Mealtime Roles and Boundaries

Posted by

Breanne Haeger, MOT, OTR/L

Time to read

2 minutes

Have you ever considered what your role, as a parent, is during family mealtimes? You might be thinking, umm, all of it…!? 

You’re the menu planner, short-order cook, cleanup crew, therapist, playmate, behavior manager, and underappreciated personal assistant! Sound about right?

Well we want to take at least ONE thing off your plate!

You are not in charge of how much your child eats!

If you serve the meal (with intention placed on what is offered), and create an environment that invites exploration, you are complete! You are not responsible for how much your child eats of any of the foods served at the meal!

And with this, we get to be really clear on what your child’s role is. Do they currently feel like the demanding boss and the complaining customer?!

They are responsible for two things only! What and how much they eat!

They are not responsible for what gets served (of course requests can be considered ahead of time). They’re not responsible for requesting alternate meals.

Although parent guilt is real, and it’s natural to become stressed when your child doesn’t eat much at a meal, we want to invite you to let it go. It’s one meal. We can shift strategies next time. 🙂  

When boundaries around these roles aren’t respected, it can look like this:

  • Child demanding a different food both before and during meals
  • Parent feels like short-order cook, cooking different things for different family members
  • Child constantly pushing back and complaining about anything at the meal that is non-preferred
  • Parent feeling defeated and guilty when their child does not consume the expected quantity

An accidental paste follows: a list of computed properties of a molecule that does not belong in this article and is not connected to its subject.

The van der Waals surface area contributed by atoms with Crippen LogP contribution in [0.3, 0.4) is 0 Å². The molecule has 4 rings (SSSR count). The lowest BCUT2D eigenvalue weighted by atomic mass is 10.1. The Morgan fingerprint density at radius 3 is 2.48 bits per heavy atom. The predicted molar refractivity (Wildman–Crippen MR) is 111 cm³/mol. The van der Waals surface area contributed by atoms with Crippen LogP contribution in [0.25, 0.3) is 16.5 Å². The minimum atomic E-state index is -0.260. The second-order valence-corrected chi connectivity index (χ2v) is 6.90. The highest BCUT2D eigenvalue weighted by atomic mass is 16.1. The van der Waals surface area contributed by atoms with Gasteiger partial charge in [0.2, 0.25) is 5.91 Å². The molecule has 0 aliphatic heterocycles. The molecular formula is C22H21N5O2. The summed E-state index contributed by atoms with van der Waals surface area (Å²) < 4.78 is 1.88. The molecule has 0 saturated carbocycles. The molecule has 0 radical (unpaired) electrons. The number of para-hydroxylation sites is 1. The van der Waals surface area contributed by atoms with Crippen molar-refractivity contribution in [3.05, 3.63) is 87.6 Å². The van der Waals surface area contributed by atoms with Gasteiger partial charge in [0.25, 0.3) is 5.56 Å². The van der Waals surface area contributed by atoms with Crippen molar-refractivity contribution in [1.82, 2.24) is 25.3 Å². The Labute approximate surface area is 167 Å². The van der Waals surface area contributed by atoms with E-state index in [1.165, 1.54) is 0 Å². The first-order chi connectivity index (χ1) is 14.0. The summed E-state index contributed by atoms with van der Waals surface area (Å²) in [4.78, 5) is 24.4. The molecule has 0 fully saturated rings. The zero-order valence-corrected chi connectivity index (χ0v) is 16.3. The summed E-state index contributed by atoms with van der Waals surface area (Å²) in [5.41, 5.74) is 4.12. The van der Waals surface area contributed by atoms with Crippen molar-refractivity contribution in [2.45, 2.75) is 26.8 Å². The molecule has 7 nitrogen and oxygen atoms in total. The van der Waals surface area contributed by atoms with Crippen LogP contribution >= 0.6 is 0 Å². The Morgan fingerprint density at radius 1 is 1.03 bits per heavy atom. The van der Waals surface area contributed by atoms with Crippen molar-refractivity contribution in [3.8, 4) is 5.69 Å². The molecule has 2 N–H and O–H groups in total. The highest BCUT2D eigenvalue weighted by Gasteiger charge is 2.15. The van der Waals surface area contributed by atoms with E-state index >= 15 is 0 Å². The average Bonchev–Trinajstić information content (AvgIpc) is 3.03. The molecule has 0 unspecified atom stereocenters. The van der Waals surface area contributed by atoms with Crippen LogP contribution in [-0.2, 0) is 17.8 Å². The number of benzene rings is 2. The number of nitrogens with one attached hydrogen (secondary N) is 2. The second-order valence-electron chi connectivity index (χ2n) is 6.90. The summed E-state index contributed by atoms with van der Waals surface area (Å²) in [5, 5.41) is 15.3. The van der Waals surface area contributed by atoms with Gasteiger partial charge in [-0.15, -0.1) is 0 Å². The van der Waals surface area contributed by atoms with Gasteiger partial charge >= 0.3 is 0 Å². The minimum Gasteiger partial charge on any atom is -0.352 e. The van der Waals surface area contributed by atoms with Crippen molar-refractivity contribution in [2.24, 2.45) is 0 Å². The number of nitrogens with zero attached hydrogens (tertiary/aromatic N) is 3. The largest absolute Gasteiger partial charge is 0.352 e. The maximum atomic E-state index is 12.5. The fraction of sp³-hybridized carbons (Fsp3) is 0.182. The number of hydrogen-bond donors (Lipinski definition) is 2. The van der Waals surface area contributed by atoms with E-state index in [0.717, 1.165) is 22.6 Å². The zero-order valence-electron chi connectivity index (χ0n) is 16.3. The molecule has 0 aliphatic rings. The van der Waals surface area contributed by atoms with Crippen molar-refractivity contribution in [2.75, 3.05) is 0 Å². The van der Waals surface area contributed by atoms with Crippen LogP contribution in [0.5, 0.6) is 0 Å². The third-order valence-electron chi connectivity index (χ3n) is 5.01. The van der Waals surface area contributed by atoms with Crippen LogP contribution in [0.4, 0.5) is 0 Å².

• Power struggles surrounding finishing the meal, and constantly saying “just take one more bite”

That’s exhausting for everyone! We don’t want you to have to go through that.

When we respect boundaries surrounding these roles, mealtimes can look like this:

  • “I like ___ too, but that’s not on the menu today. We’re having _____”
  • You don’t feel like it’s your job to control the actions of another little human
  • Sigh of relief and growth mindset–we can readjust for the next meal!
  • Children will stop asking for other items sooner than you’d think!
  • When boundaries are consistent, both parties will adjust and feel much less pressure (and thus, more joy) during mealtimes!

We don’t know about you, but we’d much rather be a part of the second dynamic!

We encourage you to try this on, be consistent for a couple weeks, and see what changes you notice in yourself and in your family!

If you would like to discuss your child’s feeding patterns with a Feeding Therapist, we’d love to connect with you in a FREE occupational therapy consultation. Schedule here!